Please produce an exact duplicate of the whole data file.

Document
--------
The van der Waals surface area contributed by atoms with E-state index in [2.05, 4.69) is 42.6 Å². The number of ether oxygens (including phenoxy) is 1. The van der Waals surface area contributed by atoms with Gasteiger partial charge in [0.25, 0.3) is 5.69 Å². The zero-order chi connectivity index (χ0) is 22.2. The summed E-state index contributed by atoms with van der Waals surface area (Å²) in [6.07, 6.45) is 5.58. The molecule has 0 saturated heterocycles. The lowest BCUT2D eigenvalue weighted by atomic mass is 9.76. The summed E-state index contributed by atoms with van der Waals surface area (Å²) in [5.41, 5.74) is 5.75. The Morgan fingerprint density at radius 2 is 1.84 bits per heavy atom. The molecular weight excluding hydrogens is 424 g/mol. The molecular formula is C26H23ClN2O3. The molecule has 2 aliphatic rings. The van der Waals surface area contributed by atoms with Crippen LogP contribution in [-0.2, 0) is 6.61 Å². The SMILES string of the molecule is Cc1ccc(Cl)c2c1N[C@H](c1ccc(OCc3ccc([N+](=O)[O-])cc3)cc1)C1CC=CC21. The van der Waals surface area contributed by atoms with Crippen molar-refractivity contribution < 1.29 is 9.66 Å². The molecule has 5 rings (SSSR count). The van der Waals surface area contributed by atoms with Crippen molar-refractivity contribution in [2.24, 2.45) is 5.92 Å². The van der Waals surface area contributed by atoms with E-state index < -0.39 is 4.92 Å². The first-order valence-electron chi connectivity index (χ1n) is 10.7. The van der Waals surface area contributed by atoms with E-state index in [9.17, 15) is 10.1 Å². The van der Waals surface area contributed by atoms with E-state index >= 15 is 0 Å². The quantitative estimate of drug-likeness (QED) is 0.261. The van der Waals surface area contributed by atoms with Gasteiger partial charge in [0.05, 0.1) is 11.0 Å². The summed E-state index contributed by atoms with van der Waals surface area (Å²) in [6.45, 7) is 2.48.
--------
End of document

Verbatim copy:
The van der Waals surface area contributed by atoms with E-state index in [2.05, 4.69) is 42.6 Å². The number of ether oxygens (including phenoxy) is 1. The van der Waals surface area contributed by atoms with Gasteiger partial charge in [0.25, 0.3) is 5.69 Å². The zero-order chi connectivity index (χ0) is 22.2. The summed E-state index contributed by atoms with van der Waals surface area (Å²) in [6.07, 6.45) is 5.58. The molecule has 0 saturated heterocycles. The lowest BCUT2D eigenvalue weighted by atomic mass is 9.76. The summed E-state index contributed by atoms with van der Waals surface area (Å²) in [5.41, 5.74) is 5.75. The Morgan fingerprint density at radius 2 is 1.84 bits per heavy atom. The molecular weight excluding hydrogens is 424 g/mol. The molecular formula is C26H23ClN2O3. The molecule has 2 aliphatic rings. The van der Waals surface area contributed by atoms with Crippen LogP contribution in [-0.2, 0) is 6.61 Å². The SMILES string of the molecule is Cc1ccc(Cl)c2c1N[C@H](c1ccc(OCc3ccc([N+](=O)[O-])cc3)cc1)C1CC=CC21. The van der Waals surface area contributed by atoms with Crippen molar-refractivity contribution < 1.29 is 9.66 Å². The molecule has 5 rings (SSSR count). The van der Waals surface area contributed by atoms with Crippen molar-refractivity contribution in [2.24, 2.45) is 5.92 Å². The van der Waals surface area contributed by atoms with E-state index < -0.39 is 4.92 Å². The first-order valence-electron chi connectivity index (χ1n) is 10.7. The van der Waals surface area contributed by atoms with E-state index in [9.17, 15) is 10.1 Å². The van der Waals surface area contributed by atoms with E-state index >= 15 is 0 Å². The quantitative estimate of drug-likeness (QED) is 0.261. The van der Waals surface area contributed by atoms with Gasteiger partial charge in [0.05, 0.1) is 11.0 Å². The summed E-state index contributed by atoms with van der Waals surface area (Å²) in [6.45, 7) is 2.48.